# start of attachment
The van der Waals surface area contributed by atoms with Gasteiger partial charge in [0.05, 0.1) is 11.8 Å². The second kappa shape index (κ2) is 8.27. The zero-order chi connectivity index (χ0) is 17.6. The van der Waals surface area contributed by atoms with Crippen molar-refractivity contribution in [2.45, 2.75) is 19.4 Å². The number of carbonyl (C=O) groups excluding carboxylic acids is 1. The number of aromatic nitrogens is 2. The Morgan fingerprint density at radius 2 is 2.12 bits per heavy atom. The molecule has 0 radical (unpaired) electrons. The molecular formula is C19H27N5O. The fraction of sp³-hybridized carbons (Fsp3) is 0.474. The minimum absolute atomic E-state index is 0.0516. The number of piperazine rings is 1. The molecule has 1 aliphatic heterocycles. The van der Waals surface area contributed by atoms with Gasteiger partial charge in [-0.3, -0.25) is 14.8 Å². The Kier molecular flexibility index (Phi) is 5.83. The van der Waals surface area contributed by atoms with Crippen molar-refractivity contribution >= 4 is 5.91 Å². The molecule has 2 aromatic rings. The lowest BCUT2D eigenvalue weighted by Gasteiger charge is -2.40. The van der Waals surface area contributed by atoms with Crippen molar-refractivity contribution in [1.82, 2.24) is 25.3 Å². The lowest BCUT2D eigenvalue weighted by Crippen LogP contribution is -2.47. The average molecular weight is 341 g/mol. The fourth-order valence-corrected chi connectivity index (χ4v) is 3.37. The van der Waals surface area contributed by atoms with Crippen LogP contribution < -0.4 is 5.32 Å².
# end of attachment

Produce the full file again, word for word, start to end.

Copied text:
The van der Waals surface area contributed by atoms with Gasteiger partial charge in [0.05, 0.1) is 11.8 Å². The second kappa shape index (κ2) is 8.27. The zero-order chi connectivity index (χ0) is 17.6. The van der Waals surface area contributed by atoms with Crippen molar-refractivity contribution in [2.45, 2.75) is 19.4 Å². The number of carbonyl (C=O) groups excluding carboxylic acids is 1. The number of aromatic nitrogens is 2. The Morgan fingerprint density at radius 2 is 2.12 bits per heavy atom. The molecule has 0 radical (unpaired) electrons. The molecular formula is C19H27N5O. The fraction of sp³-hybridized carbons (Fsp3) is 0.474. The minimum absolute atomic E-state index is 0.0516. The number of piperazine rings is 1. The molecule has 1 aliphatic heterocycles. The van der Waals surface area contributed by atoms with Gasteiger partial charge in [-0.3, -0.25) is 14.8 Å². The Kier molecular flexibility index (Phi) is 5.83. The van der Waals surface area contributed by atoms with Crippen molar-refractivity contribution >= 4 is 5.91 Å². The molecule has 2 aromatic rings. The lowest BCUT2D eigenvalue weighted by Gasteiger charge is -2.40. The van der Waals surface area contributed by atoms with Crippen molar-refractivity contribution in [1.82, 2.24) is 25.3 Å². The lowest BCUT2D eigenvalue weighted by Crippen LogP contribution is -2.47. The average molecular weight is 341 g/mol. The fourth-order valence-corrected chi connectivity index (χ4v) is 3.37. The van der Waals surface area contributed by atoms with Crippen LogP contribution < -0.4 is 5.32 Å².